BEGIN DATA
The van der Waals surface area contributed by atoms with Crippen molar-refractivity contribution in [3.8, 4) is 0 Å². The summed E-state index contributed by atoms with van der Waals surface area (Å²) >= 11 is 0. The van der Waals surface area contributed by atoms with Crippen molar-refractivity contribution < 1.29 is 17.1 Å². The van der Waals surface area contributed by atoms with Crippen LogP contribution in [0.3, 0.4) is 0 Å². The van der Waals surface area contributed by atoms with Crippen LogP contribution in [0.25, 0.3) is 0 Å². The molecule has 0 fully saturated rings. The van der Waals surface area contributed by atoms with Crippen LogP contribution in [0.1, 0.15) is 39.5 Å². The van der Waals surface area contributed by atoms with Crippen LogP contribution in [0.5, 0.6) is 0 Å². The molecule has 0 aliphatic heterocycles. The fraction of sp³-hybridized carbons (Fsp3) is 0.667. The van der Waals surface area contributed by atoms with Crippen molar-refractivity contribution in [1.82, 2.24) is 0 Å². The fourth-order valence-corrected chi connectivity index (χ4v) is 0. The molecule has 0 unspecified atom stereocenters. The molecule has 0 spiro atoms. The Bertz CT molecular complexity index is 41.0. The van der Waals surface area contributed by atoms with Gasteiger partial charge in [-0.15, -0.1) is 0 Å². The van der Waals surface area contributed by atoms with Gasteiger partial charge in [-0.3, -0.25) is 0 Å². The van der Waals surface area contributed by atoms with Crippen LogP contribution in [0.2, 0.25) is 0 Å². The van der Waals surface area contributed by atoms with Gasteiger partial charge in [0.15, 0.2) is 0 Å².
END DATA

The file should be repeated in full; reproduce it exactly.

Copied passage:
The van der Waals surface area contributed by atoms with Crippen molar-refractivity contribution in [3.8, 4) is 0 Å². The summed E-state index contributed by atoms with van der Waals surface area (Å²) >= 11 is 0. The van der Waals surface area contributed by atoms with Crippen molar-refractivity contribution < 1.29 is 17.1 Å². The van der Waals surface area contributed by atoms with Crippen LogP contribution in [0.3, 0.4) is 0 Å². The van der Waals surface area contributed by atoms with Crippen LogP contribution in [0.25, 0.3) is 0 Å². The molecule has 0 fully saturated rings. The van der Waals surface area contributed by atoms with Crippen LogP contribution in [0.1, 0.15) is 39.5 Å². The van der Waals surface area contributed by atoms with Crippen LogP contribution in [0.5, 0.6) is 0 Å². The molecule has 0 aliphatic heterocycles. The fraction of sp³-hybridized carbons (Fsp3) is 0.667. The van der Waals surface area contributed by atoms with Crippen molar-refractivity contribution in [1.82, 2.24) is 0 Å². The fourth-order valence-corrected chi connectivity index (χ4v) is 0. The molecule has 0 unspecified atom stereocenters. The molecule has 0 spiro atoms. The Bertz CT molecular complexity index is 41.0. The van der Waals surface area contributed by atoms with Gasteiger partial charge in [-0.15, -0.1) is 0 Å². The van der Waals surface area contributed by atoms with Gasteiger partial charge in [-0.3, -0.25) is 0 Å². The van der Waals surface area contributed by atoms with Crippen LogP contribution in [0.2, 0.25) is 0 Å². The van der Waals surface area contributed by atoms with Gasteiger partial charge in [0.15, 0.2) is 0 Å².